Capturing the complexities of the human hand is a difficult task – just ask any artist or animator.… read more. “Thermal camera bracelet reads your wrist to track your fingers”

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Inverse presence: Discovery reveals 2020 is a Holodeck program

[If you’re in the ISPR Presence Community Facebook group you saw this clever example of inverse presence a few days ago (along with several others lately); the story about it below is from Daily Star Trek News. CNET’s coverage adds this detail:

“A close-up of the fan-made holodeck interface screen says, ‘Early C21 Outdoor, Los Angeles City Park, Survival Mode, VELDT, Variation 7.’ According to [designer Arthur] Chadwick, VELDT is a nod to the short story called The Veldt by science fiction author and famous Los Angeles resident Ray Bradbury.”

Both stories include tweeted reactions and several more are in a story at commicbook.com. I find it interesting that some of the reactions, and the tone of the CNET story, express disappointment that 2020 isn’t a holodeck program – while it definitely has seemed dystopian, the revelation that we are living in a simulation would raise new, potentially more disturbing concerns (!).… read more. “Inverse presence: Discovery reveals 2020 is a Holodeck program”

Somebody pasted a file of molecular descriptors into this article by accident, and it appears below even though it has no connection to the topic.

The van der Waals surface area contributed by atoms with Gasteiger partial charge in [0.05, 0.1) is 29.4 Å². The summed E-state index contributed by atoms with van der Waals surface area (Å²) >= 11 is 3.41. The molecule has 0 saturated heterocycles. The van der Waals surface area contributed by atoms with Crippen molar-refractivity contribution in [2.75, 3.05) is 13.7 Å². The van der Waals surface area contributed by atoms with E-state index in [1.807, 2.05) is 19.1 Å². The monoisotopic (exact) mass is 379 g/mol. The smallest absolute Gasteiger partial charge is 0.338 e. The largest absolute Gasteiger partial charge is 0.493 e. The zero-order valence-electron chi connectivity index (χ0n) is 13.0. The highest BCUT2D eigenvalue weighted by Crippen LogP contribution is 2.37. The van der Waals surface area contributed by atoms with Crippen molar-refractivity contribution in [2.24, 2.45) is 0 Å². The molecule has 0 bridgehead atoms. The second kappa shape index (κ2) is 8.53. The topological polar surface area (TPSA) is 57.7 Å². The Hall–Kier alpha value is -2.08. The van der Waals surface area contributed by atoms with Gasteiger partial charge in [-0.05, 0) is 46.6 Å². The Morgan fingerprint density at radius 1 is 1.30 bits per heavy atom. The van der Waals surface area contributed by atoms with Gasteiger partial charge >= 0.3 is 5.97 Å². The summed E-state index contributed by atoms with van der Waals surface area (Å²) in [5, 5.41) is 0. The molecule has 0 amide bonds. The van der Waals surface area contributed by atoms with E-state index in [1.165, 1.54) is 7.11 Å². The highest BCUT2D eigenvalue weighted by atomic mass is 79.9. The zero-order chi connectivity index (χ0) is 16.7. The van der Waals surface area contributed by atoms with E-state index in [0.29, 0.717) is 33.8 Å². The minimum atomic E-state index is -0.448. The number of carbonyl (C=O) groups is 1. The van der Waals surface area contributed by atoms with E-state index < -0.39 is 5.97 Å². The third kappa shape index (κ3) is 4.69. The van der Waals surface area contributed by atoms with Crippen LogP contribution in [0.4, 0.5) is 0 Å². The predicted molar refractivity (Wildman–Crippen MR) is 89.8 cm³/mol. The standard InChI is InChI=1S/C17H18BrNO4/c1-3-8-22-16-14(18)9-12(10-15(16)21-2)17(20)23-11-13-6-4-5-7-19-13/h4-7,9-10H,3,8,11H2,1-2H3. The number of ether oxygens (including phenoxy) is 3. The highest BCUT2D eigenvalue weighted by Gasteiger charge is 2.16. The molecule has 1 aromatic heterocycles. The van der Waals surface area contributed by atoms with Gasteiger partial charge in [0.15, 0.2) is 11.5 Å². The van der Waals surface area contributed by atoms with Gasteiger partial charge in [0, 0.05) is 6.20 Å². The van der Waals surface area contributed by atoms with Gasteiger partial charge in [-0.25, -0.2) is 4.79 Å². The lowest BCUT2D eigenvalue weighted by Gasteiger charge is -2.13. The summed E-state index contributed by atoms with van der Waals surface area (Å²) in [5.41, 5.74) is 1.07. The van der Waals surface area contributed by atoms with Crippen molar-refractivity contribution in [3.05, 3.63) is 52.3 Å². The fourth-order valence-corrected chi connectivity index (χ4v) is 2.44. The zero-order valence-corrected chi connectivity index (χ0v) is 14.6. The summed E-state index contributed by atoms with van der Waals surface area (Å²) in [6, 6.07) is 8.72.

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Eight360 Nova: A crazy, untethered, fully rollable VR motion platform

[This New Atlas story about Eight360’s impressive virtual reality platform includes lots of references to compelling presence experiences (without using the term); see the original version for more pictures and the video mentioned at the end, and see the company’s website for more coverage and videos. –Matthew]

Eight360 Nova: A crazy, untethered, fully rollable VR motion platform

By Loz Blain
April 23, 2020

By far the most extreme gaming and simulation platform we’ve seen, the Nova places you in a fully untethered ball that’s free to spin in any direction, creating all sorts of wild gravity effects for total immersion in a range of different vehicle types.

It’s the work of New Zealand startup Eight360, which has risen from true garage status to produce what Founder/CEO Terry Miller calls, “the crazy spinning ball of death.” Terry spoke to us from a birthing center in Wellington just one day after the birth of his first child.… read more. “Eight360 Nova: A crazy, untethered, fully rollable VR motion platform”